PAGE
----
(Image Courtesy of UMass Dartmouth)
Sports Editor: Shailyn Bacchiocchi
For Brian Baptiste, 700 wins mean more than just on-the-court victories.
UMass Dartmouth men’s basketball team’s win over Castleton University on January 14th brought forth a huge milestone for head coach Brian Baptiste, as it secured his 700th career victory.
He is now the only active NCAA Division III basketball coach to reach that number.
Baptiste saw his first win with UMass Dartmouth (then Southeastern Massachusetts University) against Anna Marie College in November of 1983.
Baptiste reflects on how his coaching has changed since that first win in 1983.
“I think I was a lot tougher back then,” he says, “I wanted to make a name for myself, but I learned that there are more things other than that that make a good coach. You just get wiser as time goes on.”
In his time with UMass Dartmouth, Baptiste has won 12 Little East Championships and made it to 14 Division III National Tournaments.
When asked why he didn’t go DI or DII, Baptiste offers some insight on his decision to stay.
“I applied for some DI and DII jobs. It’s very hard to go right to head coach from DIII, and that’s what I wanted to do. So I decided to stay, and I’m glad I did.”
Baptiste is not the only one who is appreciative of his decision to stick with UMass. Over the years, many former athletes have come back to visit Baptiste because of his impact both on and off the court.
“Sometimes I see some of my old players and they go to the games, it’s always nice seeing them come back and let me know how they’re doing,” Baptiste says.
Though Baptiste has had immense success, coaching isn’t always easy. Baptiste explains one of the hardest parts of coaching throughout his years.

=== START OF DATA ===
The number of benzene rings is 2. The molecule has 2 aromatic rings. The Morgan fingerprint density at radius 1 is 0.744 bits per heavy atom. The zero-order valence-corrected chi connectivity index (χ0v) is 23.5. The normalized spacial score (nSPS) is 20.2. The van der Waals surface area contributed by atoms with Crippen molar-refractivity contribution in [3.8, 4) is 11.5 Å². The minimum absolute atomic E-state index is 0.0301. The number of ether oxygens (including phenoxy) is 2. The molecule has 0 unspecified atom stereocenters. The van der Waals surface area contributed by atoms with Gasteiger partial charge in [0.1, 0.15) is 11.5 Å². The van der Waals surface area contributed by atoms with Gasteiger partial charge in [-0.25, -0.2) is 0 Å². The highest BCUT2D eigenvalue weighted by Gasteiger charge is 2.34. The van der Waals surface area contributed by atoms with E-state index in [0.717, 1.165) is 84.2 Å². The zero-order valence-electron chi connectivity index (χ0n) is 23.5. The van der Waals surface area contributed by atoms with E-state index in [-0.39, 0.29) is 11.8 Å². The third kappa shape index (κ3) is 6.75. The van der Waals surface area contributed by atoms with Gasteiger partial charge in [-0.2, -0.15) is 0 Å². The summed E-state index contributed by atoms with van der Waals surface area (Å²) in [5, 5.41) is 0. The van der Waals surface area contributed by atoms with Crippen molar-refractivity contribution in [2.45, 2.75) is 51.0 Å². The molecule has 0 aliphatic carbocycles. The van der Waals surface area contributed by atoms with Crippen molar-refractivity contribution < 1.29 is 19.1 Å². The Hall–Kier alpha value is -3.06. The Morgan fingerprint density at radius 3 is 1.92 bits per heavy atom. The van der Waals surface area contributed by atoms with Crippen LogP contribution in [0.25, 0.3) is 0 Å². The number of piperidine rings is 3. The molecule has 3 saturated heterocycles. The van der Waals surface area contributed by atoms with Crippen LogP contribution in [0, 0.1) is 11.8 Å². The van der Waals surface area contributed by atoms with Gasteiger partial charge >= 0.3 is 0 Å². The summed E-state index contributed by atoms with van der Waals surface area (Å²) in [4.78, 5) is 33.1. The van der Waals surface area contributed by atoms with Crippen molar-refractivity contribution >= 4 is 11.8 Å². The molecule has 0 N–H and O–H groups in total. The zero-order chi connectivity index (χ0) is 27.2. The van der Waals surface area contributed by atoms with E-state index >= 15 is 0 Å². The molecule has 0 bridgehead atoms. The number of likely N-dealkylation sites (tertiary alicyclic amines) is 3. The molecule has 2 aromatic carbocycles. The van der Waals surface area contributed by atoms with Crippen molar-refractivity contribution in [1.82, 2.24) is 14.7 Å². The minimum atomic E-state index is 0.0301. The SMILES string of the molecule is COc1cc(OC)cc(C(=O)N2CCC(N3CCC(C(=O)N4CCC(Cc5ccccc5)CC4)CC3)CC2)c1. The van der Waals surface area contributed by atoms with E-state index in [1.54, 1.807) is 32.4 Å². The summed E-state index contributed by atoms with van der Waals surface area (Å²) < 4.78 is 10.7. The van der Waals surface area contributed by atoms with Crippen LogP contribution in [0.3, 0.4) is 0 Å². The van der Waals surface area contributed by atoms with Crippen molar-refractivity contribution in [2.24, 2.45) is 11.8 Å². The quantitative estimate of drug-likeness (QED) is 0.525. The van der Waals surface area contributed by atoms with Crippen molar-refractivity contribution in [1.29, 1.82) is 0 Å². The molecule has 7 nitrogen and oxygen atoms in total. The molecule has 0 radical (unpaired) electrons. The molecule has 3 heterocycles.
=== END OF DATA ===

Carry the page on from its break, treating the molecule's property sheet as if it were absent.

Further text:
“A lot of the incoming players come from being the leading scorer on their high school team to now being on a team with other players who were also leading scorers”, Baptiste says, “One of the hardest parts is convincing players we’re all pulling the rope in the same direction,”
Times were especially tough during the past two years when the pandemic prevented Baptiste from in-person scouting and interviewing.
“I had to meet with all the prospective players on zoom, and then you have to judge without having many in-person interactions,” Baptiste remembers, “It ended up working out, but it’s not the same as in-person at all”
Though it may have been tough, Baptiste’s perseverance reflects in the success of the team.
UMass Dartmouth has advanced to the Little East Championship game for the past three years and claimed the conference tournament title in 2021.
Sitting down with him in his office, there are many indicators of his successful career. Awards and pictures of his past years surround him. It is clear he takes pride in his team, and in turn, they take pride in him.
For Baptiste, the fundamental part of coaching doesn’t always happen in the practices or on the court.
“I think I see the reward the most when former players come back and tell me they’re using things I told them with their own kids or in their own life,” Baptiste says, “It makes me feel great knowing that they use what I taught them way past their time here.”
A swarm of congratulations came after Baptiste’s 700th win. Former player Bill Butts, who graduated in 1987, tells Corsair Athletics how thankful he is for Coach Baptiste.
“You were a great mentor to me,” he writes, “I owe you for pushing me when I needed it the most!”
Coach Baptiste, even with this remarkable milestone, is still focused on his coaching. He will continue the 2022-2023 season as he always does: turning his attention to his team. The Corsairs will face the Huskies at Southern Maine on Saturday, hopefully producing another victory.